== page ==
Do you ever notice that your string instrument goes out of tune more in the winter months?
Ever wonder why that is?
As our instruments are made up of many different types of wood that expand and contract at different rates, the cooler months can affect our
instrument in many ways.
Transitioning from cold environments to heated ones and vice versa can end up in expensive instrument repairs. But, if we are proactive in caring for our instrument, we can hopefully avoid those costly mistakes.
Here are some tips on how to care for your string instrument in the winter season.
1. Pay Attention to the Humidity
Most wood instruments appreciate humidity levels of around 50%. And the good news is, so do we! So maintaining a proper humidity level in your home is good for both you and your instrument.
But how do you know what the level is in your household? You can purchase a hygrometer (humidity level tester). You can find these on Amazon or at your local home improvement store. If you are not sure what to get, start with the The Oasis Digital Hygrometer. The Oasis' advanced humidity sensor maintains exceptional accuracy.
2. Consider Purchasing a Humidifier or Dehumidifier
Now you know how to test the humidity level, but how do you change it if the level is not ideal? Consider purchasing a humidifier or dehumidifier. These appliances are great for getting the desired comfort level for you and your instrument. Better yet, you can even purchase a room humidifier that allows you to program your desired level.
We've been talking a lot about the room you keep your instrument in, but what about the case? Well, thankfully there is a solution for that too. D'Addario Humidipak's are humidity control packs that help maintain a healthy humidity level inside your instrument's case.
3. Do Not Leave Your Instrument in the Car
Even in their cases, wooden instruments can still be affected by the fluctuating temperature and humidity levels. Always take your instruments inside with you. A good rule of thumb is to think, "Would I leave my pet or my child in the car?" Treat your instrument the same way.
4. Leave it in the Case
Your instrument's case is its first line of defense! We automatically think that the case is to prevent damage. And while it certainly does that, the case is also meant to protect your instrument from temperature fluctuations, moisture exposure or even the sun.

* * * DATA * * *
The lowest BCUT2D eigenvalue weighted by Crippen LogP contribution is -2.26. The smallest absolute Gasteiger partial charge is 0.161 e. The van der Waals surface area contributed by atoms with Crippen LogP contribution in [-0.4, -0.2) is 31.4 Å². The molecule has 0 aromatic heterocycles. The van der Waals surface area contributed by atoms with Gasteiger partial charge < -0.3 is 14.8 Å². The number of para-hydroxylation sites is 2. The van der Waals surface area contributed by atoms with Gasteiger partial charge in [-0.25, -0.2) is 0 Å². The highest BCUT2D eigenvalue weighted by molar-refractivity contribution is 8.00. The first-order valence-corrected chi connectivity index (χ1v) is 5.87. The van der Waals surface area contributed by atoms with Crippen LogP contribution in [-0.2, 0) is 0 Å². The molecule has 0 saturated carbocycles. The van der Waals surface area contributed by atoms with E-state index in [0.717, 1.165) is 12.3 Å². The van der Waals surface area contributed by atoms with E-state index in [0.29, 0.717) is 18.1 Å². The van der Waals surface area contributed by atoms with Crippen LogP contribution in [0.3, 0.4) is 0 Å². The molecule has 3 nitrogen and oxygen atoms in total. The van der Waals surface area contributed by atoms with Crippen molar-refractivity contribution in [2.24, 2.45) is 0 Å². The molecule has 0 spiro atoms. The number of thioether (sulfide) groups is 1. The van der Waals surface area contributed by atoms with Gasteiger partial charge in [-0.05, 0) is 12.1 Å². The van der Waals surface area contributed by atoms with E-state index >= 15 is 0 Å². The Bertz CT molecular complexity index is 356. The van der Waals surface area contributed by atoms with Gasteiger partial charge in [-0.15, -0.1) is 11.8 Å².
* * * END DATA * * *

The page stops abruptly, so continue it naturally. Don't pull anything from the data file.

5. Keep Away from Direct Heating and Cooling Sources
We have already learned that our wooden instruments love a moderate climate. But they do not love direct heat from a vent or a radiator. To prevent your instrument from becoming brittle and potentially warped, keep it away from heat sources that can speed up the drying out process. Heat also makes metal expand and components such as strings can drop pitch.
6. Avoid Abrupt Environmental Changes
It is a good idea to avoid sudden changes in the environment. Wood does best when it has time to acclimate. What does that mean? Well, imagine walking out the door and leaving the warm indoors for the cold outdoors. Your body feels the change and so will your instrument. Be sure to carry your instrument in a closed case when moving between environments.
7. Get Rid of that Rosin Dust
Your instrument should be wiped down with a microfiber cloth after each use. Be sure to wipe down both the body and the strings to remove any leftover rosin dust. Rosin seems harmless, but if left sitting for too long, the rosin dust could be become moist and adhere to the body, which could compromise the look and sound. Plus, there is nothing worse than a dirty fiddle.
8. Pay Attention to the String Tension
Just like the wooden body of your instrument, the pegs can also experience contracting and expanding. When the pegs fluctuate, it can loosen the strings which in turn can also cause the bridge to collapse by the lack of pressure. On the other hand, pegs fluctuation could cause too much tension and your strings could snap. It's always a good idea to pay attention to your string tension and remember to always carry an extra set of strings.
9. Don't Forget About Your Bow
Bow parts can also contract and expand in the wintertime and should be stored inside a case with your instrument to keep them protected. And always remember to loosen your bow after you are finished playing.
10. Arriving Early
Consider arriving early to your lesson or performance. This will give your instrument plenty of time to get used to the environment so that it is ready to play!
We work hard to take care of our wooden instruments but unfortunately accidents can still happen. If our instrument gets damaged it can be very stressful figuring out where to take it to get repaired. And when you drop it off, you just hope that they will do right.
The good news is, you no longer need to be stressed! Whether you need a repair, restoration, or just need to re-hair your bow, look no further than the Westmoreland String Workshop.
Your instrument will be cared for and the job will not only get done, but the work will be impeccable. To learn more, check out their website at westmorelandstringworkshop.com